Standard therapy of of acute myelogenous leukemia (excluding acute promyelocytic leukemia).
Induction therapy: Various acceptable induction regimens are available. The most common approach is called ”3 and 7,” which consists of 3 days of a 15- to 30-minute infusion of an anthracycline (idarubicin or daunorubicin) or anthracenedione (mitoxantrone), combined with 100 mg/m2 of arabinosylcytosine (araC) as a 24-hour infusion daily for 7 days. Idarubicin is given at a dose of 12 mg/m2/d for 3 days, daunorubicin at 45-60 mg/m2/d for 3 days, or mitoxantrone at 12 mg/m2/d for 3 days. Using these regimens, approximately 50% of patients achieve remission with one course. Another 10-15% enter remission following a second course of therapy. Alternatively, high-dose araC combined with idarubicin, daunorubicin, or mitoxantrone can be used as induction therapy in younger patients. The use of high-dose araC outside the setting of a clinical trial is considered controversial.
The usual length of stay incorporates the days for infusion as well as to treat the sequellae of tehrapy that begin to onset at about a week later. These include pancytopenia, bleeding, infection and others. For this reason it is standard to continue inpatient care and to also isolate these patietns tp prevent infection, until hematologic recovery. Recovery takes at least 2 weeks and longer, if remission has not been achieved and the patient receives a second induction. Average length of stay for acute myelocytic leukemia ranges between 17 and 25 days in the USA.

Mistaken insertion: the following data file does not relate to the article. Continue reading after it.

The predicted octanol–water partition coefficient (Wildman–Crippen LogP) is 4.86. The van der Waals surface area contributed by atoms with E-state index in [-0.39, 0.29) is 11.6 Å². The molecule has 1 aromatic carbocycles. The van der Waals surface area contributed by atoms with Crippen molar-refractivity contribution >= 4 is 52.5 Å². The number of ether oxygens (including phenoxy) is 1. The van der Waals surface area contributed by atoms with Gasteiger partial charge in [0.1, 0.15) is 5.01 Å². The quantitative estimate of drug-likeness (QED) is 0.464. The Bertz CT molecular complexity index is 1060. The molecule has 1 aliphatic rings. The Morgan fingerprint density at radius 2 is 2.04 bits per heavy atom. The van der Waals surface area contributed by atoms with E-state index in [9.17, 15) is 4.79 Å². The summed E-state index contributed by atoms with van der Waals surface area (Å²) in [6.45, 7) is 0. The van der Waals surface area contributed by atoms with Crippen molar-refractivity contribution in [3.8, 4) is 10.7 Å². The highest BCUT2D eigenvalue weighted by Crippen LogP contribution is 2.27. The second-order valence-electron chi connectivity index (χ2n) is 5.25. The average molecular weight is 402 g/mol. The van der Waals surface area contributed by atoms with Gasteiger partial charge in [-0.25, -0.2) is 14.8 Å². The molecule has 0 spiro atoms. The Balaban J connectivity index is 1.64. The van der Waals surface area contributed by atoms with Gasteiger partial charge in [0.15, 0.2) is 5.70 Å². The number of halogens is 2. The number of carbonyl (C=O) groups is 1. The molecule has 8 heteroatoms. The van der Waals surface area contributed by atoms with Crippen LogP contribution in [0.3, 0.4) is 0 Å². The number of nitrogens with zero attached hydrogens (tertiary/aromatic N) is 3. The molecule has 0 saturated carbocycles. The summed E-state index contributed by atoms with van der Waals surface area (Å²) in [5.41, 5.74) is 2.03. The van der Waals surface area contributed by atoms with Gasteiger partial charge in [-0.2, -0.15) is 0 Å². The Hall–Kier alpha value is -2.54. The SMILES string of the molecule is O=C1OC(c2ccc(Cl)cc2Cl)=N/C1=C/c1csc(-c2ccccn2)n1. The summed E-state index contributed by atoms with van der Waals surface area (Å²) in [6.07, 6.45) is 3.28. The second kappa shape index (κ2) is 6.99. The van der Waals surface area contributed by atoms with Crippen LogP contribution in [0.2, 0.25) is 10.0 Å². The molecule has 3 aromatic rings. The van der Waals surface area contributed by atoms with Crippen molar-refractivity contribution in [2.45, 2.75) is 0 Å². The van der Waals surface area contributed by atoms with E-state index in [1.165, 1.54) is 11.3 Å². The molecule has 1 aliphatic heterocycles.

There are major centers that have experimented with outpatient care in a nearby hotel facility but this requires a specialized program and is not routine.
Estey EH. Therapeutic options for acute myelogenous leukemia.Cancer. 2001 Sep 1;92(5):1059-73.